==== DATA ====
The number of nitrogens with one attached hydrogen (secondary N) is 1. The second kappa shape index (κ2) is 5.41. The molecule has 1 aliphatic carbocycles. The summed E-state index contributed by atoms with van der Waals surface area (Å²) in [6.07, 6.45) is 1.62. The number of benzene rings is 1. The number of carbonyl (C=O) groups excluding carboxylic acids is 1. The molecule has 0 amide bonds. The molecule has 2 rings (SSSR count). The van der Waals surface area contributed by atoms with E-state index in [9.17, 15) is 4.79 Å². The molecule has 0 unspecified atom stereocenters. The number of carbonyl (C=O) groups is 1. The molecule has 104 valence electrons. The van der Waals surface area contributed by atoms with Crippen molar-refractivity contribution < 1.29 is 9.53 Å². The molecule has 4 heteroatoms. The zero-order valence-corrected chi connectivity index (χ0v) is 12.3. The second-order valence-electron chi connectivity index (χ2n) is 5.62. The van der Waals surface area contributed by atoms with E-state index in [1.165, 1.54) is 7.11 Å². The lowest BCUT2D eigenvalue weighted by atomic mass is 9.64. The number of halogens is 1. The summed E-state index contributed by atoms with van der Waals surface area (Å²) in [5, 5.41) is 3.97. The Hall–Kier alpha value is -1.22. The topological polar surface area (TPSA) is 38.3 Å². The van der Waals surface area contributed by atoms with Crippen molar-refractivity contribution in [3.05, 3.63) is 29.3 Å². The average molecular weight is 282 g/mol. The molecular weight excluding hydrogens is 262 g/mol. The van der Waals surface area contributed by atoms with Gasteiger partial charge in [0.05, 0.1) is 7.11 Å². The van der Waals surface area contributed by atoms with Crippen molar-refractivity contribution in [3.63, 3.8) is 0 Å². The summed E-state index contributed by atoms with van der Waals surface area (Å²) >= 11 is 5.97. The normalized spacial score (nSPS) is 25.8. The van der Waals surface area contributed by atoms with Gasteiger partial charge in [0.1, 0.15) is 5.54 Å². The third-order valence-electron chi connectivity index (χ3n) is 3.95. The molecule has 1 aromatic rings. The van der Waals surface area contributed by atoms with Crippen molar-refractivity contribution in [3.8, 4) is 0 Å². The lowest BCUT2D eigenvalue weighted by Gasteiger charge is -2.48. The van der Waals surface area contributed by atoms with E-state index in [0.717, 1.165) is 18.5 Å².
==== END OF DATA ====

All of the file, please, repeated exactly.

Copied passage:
The number of nitrogens with one attached hydrogen (secondary N) is 1. The second kappa shape index (κ2) is 5.41. The molecule has 1 aliphatic carbocycles. The summed E-state index contributed by atoms with van der Waals surface area (Å²) in [6.07, 6.45) is 1.62. The number of benzene rings is 1. The number of carbonyl (C=O) groups excluding carboxylic acids is 1. The molecule has 0 amide bonds. The molecule has 2 rings (SSSR count). The van der Waals surface area contributed by atoms with E-state index in [9.17, 15) is 4.79 Å². The molecule has 0 unspecified atom stereocenters. The number of carbonyl (C=O) groups is 1. The molecule has 104 valence electrons. The van der Waals surface area contributed by atoms with Crippen molar-refractivity contribution < 1.29 is 9.53 Å². The molecule has 4 heteroatoms. The zero-order valence-corrected chi connectivity index (χ0v) is 12.3. The second-order valence-electron chi connectivity index (χ2n) is 5.62. The van der Waals surface area contributed by atoms with E-state index in [1.165, 1.54) is 7.11 Å². The lowest BCUT2D eigenvalue weighted by atomic mass is 9.64. The number of halogens is 1. The summed E-state index contributed by atoms with van der Waals surface area (Å²) in [5, 5.41) is 3.97. The Hall–Kier alpha value is -1.22. The topological polar surface area (TPSA) is 38.3 Å². The van der Waals surface area contributed by atoms with Crippen molar-refractivity contribution in [3.05, 3.63) is 29.3 Å². The average molecular weight is 282 g/mol. The molecular weight excluding hydrogens is 262 g/mol. The van der Waals surface area contributed by atoms with Gasteiger partial charge in [0.05, 0.1) is 7.11 Å². The van der Waals surface area contributed by atoms with Crippen molar-refractivity contribution in [3.63, 3.8) is 0 Å². The summed E-state index contributed by atoms with van der Waals surface area (Å²) >= 11 is 5.97. The normalized spacial score (nSPS) is 25.8. The van der Waals surface area contributed by atoms with Gasteiger partial charge in [0.1, 0.15) is 5.54 Å². The third-order valence-electron chi connectivity index (χ3n) is 3.95. The molecule has 1 aromatic rings. The van der Waals surface area contributed by atoms with Crippen molar-refractivity contribution in [3.8, 4) is 0 Å². The lowest BCUT2D eigenvalue weighted by Gasteiger charge is -2.48. The van der Waals surface area contributed by atoms with E-state index in [0.717, 1.165) is 18.5 Å².